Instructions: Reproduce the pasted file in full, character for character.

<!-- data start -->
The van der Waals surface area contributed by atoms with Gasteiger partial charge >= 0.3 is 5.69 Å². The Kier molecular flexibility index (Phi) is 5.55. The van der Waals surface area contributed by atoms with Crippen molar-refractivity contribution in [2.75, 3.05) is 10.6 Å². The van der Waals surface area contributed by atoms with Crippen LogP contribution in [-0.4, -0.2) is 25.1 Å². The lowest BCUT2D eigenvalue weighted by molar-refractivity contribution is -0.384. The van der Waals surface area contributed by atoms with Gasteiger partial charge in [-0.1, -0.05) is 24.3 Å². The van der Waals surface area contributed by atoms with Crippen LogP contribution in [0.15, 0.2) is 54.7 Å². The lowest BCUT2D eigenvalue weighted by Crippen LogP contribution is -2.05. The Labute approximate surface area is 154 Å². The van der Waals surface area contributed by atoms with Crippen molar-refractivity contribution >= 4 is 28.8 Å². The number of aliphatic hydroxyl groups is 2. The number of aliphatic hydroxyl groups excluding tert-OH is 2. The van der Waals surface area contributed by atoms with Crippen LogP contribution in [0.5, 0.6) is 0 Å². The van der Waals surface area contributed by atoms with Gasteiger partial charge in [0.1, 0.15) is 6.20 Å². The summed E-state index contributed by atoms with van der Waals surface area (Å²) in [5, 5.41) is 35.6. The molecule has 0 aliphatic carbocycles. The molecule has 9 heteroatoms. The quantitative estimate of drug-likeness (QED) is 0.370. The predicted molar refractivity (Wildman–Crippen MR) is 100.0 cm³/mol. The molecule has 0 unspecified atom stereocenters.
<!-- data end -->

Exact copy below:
The van der Waals surface area contributed by atoms with Gasteiger partial charge >= 0.3 is 5.69 Å². The Kier molecular flexibility index (Phi) is 5.55. The van der Waals surface area contributed by atoms with Crippen molar-refractivity contribution in [2.75, 3.05) is 10.6 Å². The van der Waals surface area contributed by atoms with Crippen LogP contribution in [-0.4, -0.2) is 25.1 Å². The lowest BCUT2D eigenvalue weighted by molar-refractivity contribution is -0.384. The van der Waals surface area contributed by atoms with Gasteiger partial charge in [-0.1, -0.05) is 24.3 Å². The van der Waals surface area contributed by atoms with Crippen LogP contribution in [0.15, 0.2) is 54.7 Å². The lowest BCUT2D eigenvalue weighted by Crippen LogP contribution is -2.05. The Labute approximate surface area is 154 Å². The van der Waals surface area contributed by atoms with Crippen molar-refractivity contribution >= 4 is 28.8 Å². The number of aliphatic hydroxyl groups is 2. The number of aliphatic hydroxyl groups excluding tert-OH is 2. The van der Waals surface area contributed by atoms with Crippen LogP contribution in [0.5, 0.6) is 0 Å². The van der Waals surface area contributed by atoms with Gasteiger partial charge in [0.1, 0.15) is 6.20 Å². The summed E-state index contributed by atoms with van der Waals surface area (Å²) in [5, 5.41) is 35.6. The molecule has 0 aliphatic carbocycles. The molecule has 9 heteroatoms. The quantitative estimate of drug-likeness (QED) is 0.370. The predicted molar refractivity (Wildman–Crippen MR) is 100.0 cm³/mol. The molecule has 0 unspecified atom stereocenters.